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A man in a wheelchair holding a child.

University of Minnesota President Bob Bruininks founded ICI in 1985 to improve community services and social supports for people with disabilities and their families.

Celebrating 20 years of service

The Institute on Community Integration marks an anniversary

By Patty Mattern

Published on October 27, 2005

The University of Minnesota's Institute on Community Integration (ICI) will mark its 20th anniversary with a celebration this evening, Thursday, October 27. (See sidebar for details).

University of Minnesota President Bob Bruininks founded ICI in 1985 to improve community services and social supports for people with disabilities and their families and he served as its director until 1991. The founding vision for ICI was one of collaboration. "We wanted people from diverse fields to come together to push the frontiers of knowledge and to connect that knowledge to the needs of people with disabilities, their families, and their communities," Bruininks says.

During its 20 years, the institute has grown from fewer than 20 staff and students to more than 160 affiliated faculty, academic staff, support personnel, and research assistants from more than a dozen departments and programs at the University.

Institute on Community Integration's 20th anniversary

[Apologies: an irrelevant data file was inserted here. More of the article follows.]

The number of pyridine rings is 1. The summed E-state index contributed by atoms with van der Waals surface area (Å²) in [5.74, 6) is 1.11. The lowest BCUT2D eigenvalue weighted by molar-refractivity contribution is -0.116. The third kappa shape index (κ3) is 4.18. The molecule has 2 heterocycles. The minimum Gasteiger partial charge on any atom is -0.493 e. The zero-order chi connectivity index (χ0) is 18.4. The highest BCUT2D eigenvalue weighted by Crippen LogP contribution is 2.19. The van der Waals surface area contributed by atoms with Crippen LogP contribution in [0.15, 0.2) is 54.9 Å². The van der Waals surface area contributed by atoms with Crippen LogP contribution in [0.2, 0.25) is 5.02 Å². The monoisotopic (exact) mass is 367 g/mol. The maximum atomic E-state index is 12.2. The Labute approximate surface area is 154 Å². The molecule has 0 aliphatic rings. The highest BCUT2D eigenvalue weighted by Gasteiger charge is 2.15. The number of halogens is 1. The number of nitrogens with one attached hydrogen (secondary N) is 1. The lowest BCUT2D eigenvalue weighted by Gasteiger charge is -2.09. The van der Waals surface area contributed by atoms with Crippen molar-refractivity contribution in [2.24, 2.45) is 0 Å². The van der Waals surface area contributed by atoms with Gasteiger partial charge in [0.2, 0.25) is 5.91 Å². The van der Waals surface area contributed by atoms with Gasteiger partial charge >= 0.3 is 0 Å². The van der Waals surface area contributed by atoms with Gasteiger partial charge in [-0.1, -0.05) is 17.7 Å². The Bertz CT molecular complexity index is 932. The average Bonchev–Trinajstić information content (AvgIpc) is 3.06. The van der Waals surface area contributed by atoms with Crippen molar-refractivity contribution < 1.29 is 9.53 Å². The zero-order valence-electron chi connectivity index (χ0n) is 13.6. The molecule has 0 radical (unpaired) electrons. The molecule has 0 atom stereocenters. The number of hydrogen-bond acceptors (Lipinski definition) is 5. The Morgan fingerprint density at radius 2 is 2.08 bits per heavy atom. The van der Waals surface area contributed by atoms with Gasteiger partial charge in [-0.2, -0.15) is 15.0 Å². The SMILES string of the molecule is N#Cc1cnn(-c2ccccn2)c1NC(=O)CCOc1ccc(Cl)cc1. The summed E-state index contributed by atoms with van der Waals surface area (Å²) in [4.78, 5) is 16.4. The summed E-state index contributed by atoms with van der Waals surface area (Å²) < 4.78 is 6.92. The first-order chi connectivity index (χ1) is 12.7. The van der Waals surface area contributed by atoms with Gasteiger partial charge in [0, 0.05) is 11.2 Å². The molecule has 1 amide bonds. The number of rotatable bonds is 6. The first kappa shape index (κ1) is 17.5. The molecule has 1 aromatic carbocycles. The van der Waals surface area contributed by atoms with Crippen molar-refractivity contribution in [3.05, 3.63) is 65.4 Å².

The celebration will take place today, Thursday, October 27, from 5:30 to 7:30 p.m. in the Great Hall, McNamara Alumni Center, 200 Oak St. S.E., Minneapolis. For more information, contact Connie Burkhart at burkh021@umn.edu or 612-626-8675.

Bruininks will welcome people to the celebration that will include the screening of a new video about the ICI and a live performance by the Interact Center for the Visual and Performing Arts.

The ICI's work has had a far-reaching impact, according to current director David Johnson, and more than 300 community partners around Minnesota and the nation support it in its work.

"ICI has participated in successful efforts to move people with developmental disabilities out of state institutions and into local communities," Johnson says. "And we continue to help remove barriers to social inclusion for these individuals in community organizations, neighborhoods, and classrooms."